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Medical products company to pay feds $30 million to settle lawsuit over whistleblower kickbacks

Monday, November 12, 2012 by: J. D. Heyes
Tags: medical products, kickbacks, lawsuit

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(NaturalNews) As the healthcare industry becomes more regulated, more expensive and less enticing to would-be physicians and other providers, expect to continue to see fraud and other abuses of trust rise, all in the name of turning a dollar.

The latest example involves a Nevada medical implant and surgical products company, Orthofix International NV, which recently agreed to a $30 million federal fine to settle allegations by whistleblowers that a subsidiary of the firm paid improper kickbacks to spinal doctors to use its products.

In announcing the settlement, the U.S. Justice Department said Orthofix agreed to resolve claims that Blackstone Medical Inc. "provided surgeons with travel, entertainment and benefits including sham consulting, royalty and research deals," The Associated Press reported, citing a statement from the department's civil division in Washington, D.C.

'Pleased' with being fined?

Despite the agreement; however, the publicly traded subsidiary, which is based in the Caribbean island nation of Curacao, as well as Leesville, Texas, did not admit to doing anything wrong.

The actual settlement amount was $32 million, the department said - $30 million in fines and settlement costs and $2 million in legal fees for whistleblowers Susan Hutcheson and Philip Brown of Florida. The department said Hutcheson will get $8 million from the settlement.

In a statement, Orthofix president and top executive Robert Vaters said in Leesville that he was actually pleased with the final settlement, which was the result of a civil lawsuit filed in September 2006 in U.S. District Court in Massachusetts and agreement reached in February of this year.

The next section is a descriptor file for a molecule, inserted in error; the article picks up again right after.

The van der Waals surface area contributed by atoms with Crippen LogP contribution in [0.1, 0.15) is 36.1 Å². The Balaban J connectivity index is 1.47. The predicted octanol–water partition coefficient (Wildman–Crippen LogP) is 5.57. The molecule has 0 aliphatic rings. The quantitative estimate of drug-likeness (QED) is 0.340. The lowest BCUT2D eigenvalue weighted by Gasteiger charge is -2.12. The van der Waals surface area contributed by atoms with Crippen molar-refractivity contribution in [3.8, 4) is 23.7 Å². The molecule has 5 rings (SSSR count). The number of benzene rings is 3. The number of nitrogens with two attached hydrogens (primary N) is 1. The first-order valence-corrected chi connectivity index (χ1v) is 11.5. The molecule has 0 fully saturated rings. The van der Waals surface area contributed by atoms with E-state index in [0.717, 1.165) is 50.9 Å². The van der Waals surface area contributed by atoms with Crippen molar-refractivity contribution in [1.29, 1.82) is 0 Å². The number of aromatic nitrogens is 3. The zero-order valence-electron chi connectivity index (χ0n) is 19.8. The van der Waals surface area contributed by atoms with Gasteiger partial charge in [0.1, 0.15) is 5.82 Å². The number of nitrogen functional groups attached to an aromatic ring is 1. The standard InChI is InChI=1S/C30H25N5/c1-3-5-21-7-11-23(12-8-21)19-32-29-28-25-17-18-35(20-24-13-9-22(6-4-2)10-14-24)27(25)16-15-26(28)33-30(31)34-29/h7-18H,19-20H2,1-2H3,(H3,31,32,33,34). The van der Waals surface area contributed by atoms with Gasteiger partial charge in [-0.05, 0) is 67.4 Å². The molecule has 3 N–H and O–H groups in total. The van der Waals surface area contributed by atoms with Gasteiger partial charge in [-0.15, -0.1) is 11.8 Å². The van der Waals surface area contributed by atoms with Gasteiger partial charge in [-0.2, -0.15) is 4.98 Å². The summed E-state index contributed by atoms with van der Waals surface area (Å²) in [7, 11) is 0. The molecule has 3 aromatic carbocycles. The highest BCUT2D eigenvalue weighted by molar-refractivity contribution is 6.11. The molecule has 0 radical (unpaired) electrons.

The AP said:

The complaint alleged false claims for payments were submitted to Medicaid, Medicare and the TRICARE program for military service members, retirees and their families. It listed 67 doctors and medical firms and said most received stipends of up to $6,000 per month.

The report said Kathryn Feeney, the resident agent in charge for the Defense Criminal Investigative Service office located in New Haven, Conn., noted that kickbacks such as those alleged against the orthopedic and surgical firm were undermining the TRICARE system, which used to provide healthcare services to the military, among others.

The acting assistant attorney general for the Justice Department's Civil Division, Stuart F. Delery, warned such illegal compensation activities can "corrupt physicians' medical judgment and cause misallocation of vital health care resources."

Vaters - who, amazingly, was promoted to CEO from CFO (chief financial officer) in June - appeared to have a history of questionable operating tactics. In his statement, he also cited the resolution of a separate case involving federal Foreign Corrupt Practices action against his company.

The fraud will only get worse as regulations pile up

"Orthofix has made significant improvement to its compliance practices, and I look forward to a continued stronger focus on the company's operations," he said.

In addition to paying the monetary damages and awards, Orthofix also agreed to enter into a corporate integrity agreement with the inspector general for the Department of Health and Human Services.

In funding the agreement, the company said it planned to use proceeds from an escrow fund established in connection with the acquisition of Blackstone, a company it gained in 2006. Since then, Blackstone has been moved from bases in New Jersey and Massachusetts to Texas.

There were early signs that may have signaled why the company believed it had to coax doctors into buying and using its products, to boost sales. Orthofix announced last December that it was adopting a restructuring plan which involved cutting an unspecified number of jobs while banking savings of about $7 million a year.

As the healthcare industry in America becomes more and more regulated, expect to see more cases where companies will try to cheat the system in order to boost bottom lines.





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